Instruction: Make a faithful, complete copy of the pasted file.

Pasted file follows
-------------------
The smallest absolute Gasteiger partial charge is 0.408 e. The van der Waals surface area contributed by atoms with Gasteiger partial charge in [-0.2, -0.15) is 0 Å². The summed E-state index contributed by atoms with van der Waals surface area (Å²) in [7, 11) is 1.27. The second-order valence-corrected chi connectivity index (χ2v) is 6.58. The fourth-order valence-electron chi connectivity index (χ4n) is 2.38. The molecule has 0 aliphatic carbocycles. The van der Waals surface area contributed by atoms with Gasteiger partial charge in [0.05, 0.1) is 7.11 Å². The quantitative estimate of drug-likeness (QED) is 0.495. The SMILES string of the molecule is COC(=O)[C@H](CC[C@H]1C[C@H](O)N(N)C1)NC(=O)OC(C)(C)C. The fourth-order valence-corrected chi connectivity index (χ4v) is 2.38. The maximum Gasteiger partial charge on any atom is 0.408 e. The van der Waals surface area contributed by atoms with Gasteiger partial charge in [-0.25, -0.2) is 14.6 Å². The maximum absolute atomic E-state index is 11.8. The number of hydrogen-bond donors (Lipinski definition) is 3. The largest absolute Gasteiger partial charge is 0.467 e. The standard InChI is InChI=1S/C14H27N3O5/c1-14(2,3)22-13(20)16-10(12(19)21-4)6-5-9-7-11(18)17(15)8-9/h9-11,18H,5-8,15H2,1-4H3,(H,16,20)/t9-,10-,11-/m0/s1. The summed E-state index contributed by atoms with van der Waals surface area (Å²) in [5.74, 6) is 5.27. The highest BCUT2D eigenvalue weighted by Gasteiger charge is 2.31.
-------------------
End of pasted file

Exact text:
The smallest absolute Gasteiger partial charge is 0.408 e. The van der Waals surface area contributed by atoms with Gasteiger partial charge in [-0.2, -0.15) is 0 Å². The summed E-state index contributed by atoms with van der Waals surface area (Å²) in [7, 11) is 1.27. The second-order valence-corrected chi connectivity index (χ2v) is 6.58. The fourth-order valence-electron chi connectivity index (χ4n) is 2.38. The molecule has 0 aliphatic carbocycles. The van der Waals surface area contributed by atoms with Gasteiger partial charge in [0.05, 0.1) is 7.11 Å². The quantitative estimate of drug-likeness (QED) is 0.495. The SMILES string of the molecule is COC(=O)[C@H](CC[C@H]1C[C@H](O)N(N)C1)NC(=O)OC(C)(C)C. The fourth-order valence-corrected chi connectivity index (χ4v) is 2.38. The maximum Gasteiger partial charge on any atom is 0.408 e. The van der Waals surface area contributed by atoms with Gasteiger partial charge in [-0.25, -0.2) is 14.6 Å². The maximum absolute atomic E-state index is 11.8. The number of hydrogen-bond donors (Lipinski definition) is 3. The largest absolute Gasteiger partial charge is 0.467 e. The standard InChI is InChI=1S/C14H27N3O5/c1-14(2,3)22-13(20)16-10(12(19)21-4)6-5-9-7-11(18)17(15)8-9/h9-11,18H,5-8,15H2,1-4H3,(H,16,20)/t9-,10-,11-/m0/s1. The summed E-state index contributed by atoms with van der Waals surface area (Å²) in [5.74, 6) is 5.27. The highest BCUT2D eigenvalue weighted by Gasteiger charge is 2.31.